Ready To Pick Your Wedding Date? Here Are Some Tips To Consider


For some reason, the one thing that happens the second you announce your engagement (and before you’re even close to when you can pick your wedding date). People look at your brand new ring, and ask you, “So when is the big day?” I’m never sure if they think you might have planned a wedding before you decided you were getting married… or if they think you pulled together the whole thing during the half hour car ride to your mom’s house to show off your ring.


Let’s start with what is, for most of us, the be-all and end-all of starting to pick your wedding date: What to consider when you want to pick your wedding date!


How romantic would it be to marry on the date you first met, on the day you officially became a couple or on your grandparents' anniversary? Some cultures use traditional methods to choose a date—for example, Japanese families check out the koyomi, an ancient astrological calendar, to pick the most propitious day. You may not be able to marry on the exact day you want—that special date could fall on a Monday, or like we previously mentioned, the venue you love may be booked—but you can probably get pretty close.


Weather not only affects your wedding's style and location, it can also help set a mood. Consider your wedding personality, then choose your season accordingly. Want free-spirited, fun, tropical-inspired cocktails and sun-dappled settings? Stick with a summer wedding. Dreaming of opulence, snowfall and holiday sparkle? Try a winter wedding. Rich colors, nostalgia and mulled apple cider are perfect for a fall wedding, and a spring wedding is probably your thing if freshness, pastels and a daffodil bouquet sound like your vibe.


Knowing where you want to get married is almost always a top-level concern when you want to pick your wedding date. Sure, you might really want to get married on 7/7/17, but you have to find a venue that’s free that day, so wait a second before you monogram that dates on all your silver. The truth is that venues, particularly ones that are in high demand (or have low prices) can book up way in advance.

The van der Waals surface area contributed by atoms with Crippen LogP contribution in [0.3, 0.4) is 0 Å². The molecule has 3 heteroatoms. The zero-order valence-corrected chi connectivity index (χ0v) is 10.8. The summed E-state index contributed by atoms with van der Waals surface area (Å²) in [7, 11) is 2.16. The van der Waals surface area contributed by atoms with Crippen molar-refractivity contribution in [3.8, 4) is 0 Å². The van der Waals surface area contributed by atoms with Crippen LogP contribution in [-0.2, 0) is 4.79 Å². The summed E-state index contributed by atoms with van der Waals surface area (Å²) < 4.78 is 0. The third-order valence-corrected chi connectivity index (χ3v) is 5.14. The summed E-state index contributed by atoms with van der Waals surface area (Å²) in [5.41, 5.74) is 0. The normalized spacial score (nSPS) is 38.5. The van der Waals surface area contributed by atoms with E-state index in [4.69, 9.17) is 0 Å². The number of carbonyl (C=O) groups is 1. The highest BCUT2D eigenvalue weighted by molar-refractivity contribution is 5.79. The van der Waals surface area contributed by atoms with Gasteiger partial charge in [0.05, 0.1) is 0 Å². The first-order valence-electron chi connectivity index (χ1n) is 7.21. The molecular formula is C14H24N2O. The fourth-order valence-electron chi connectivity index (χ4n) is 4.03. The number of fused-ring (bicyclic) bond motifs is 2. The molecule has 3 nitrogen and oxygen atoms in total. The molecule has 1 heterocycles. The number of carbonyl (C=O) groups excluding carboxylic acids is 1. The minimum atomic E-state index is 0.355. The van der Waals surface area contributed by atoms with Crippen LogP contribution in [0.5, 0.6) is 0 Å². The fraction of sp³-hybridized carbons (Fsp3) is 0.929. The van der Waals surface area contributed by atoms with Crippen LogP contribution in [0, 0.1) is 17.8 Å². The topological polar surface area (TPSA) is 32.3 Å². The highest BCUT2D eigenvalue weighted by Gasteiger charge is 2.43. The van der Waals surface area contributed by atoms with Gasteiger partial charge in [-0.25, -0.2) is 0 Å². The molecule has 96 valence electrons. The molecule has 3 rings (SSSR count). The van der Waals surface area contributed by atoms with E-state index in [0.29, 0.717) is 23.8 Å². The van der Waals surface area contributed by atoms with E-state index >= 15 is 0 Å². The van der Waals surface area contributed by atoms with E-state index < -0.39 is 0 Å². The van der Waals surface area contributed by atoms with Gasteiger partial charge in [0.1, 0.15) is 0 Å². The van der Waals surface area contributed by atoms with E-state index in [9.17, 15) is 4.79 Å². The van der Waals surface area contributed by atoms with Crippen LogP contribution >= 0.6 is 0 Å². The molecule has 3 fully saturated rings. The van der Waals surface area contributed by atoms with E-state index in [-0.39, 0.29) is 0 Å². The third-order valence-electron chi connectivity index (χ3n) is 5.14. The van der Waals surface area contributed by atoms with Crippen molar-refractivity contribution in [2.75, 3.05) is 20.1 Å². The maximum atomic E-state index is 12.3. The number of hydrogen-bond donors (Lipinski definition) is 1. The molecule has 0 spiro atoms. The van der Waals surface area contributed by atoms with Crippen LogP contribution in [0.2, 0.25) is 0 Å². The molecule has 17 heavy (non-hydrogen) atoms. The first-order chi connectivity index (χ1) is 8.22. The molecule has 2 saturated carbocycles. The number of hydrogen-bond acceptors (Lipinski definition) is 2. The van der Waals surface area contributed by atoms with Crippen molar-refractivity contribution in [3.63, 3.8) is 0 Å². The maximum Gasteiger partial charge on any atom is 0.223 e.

There are advantages and disadvantages to short (and long) engagements. If you have four months, you’ll power through those decisions like you have a fire under your ass… because you will. If you have two years, at some point you’ll start to wonder if there actually is a wedding in your future. So, if you have a choice, pick a wedding planning timeline that works for you. (And hey, if you’re an over-planner and chronic worrier, it might be easier to be done in three months than to have three years to obsess.) 


Budget may affect your choice. June, September and October were some of the most popular months to marry, so prices are inevitably higher. But if, for example, you're planning a wedding in January, March or November, it may cost less because 50 other couples aren't lined up behind you offering to pay top dollar. Days of the week also matter: Saturday nights carry the heftiest price tag but marry during the week and the world is your oyster (venues may even bid against each other to get your business).



We’re not supposed to be the sort of shallow people who think about who is getting married first, but… also… maybe you are? David and I had been engaged for an (endless-seeming) year-plus, when three months before our wedding date his ex called him to say she’d gotten engaged that week, and was getting married next weekend, and could we spend a bunch of money to fly across the country to come? Of course, there is no etiquette rule on the book that the one that puts a ring on it first, walks down the aisle first. So, if you know that you want to get married before (or after) your sister, or your BFF, or your cousin, consider that as you think about dates.


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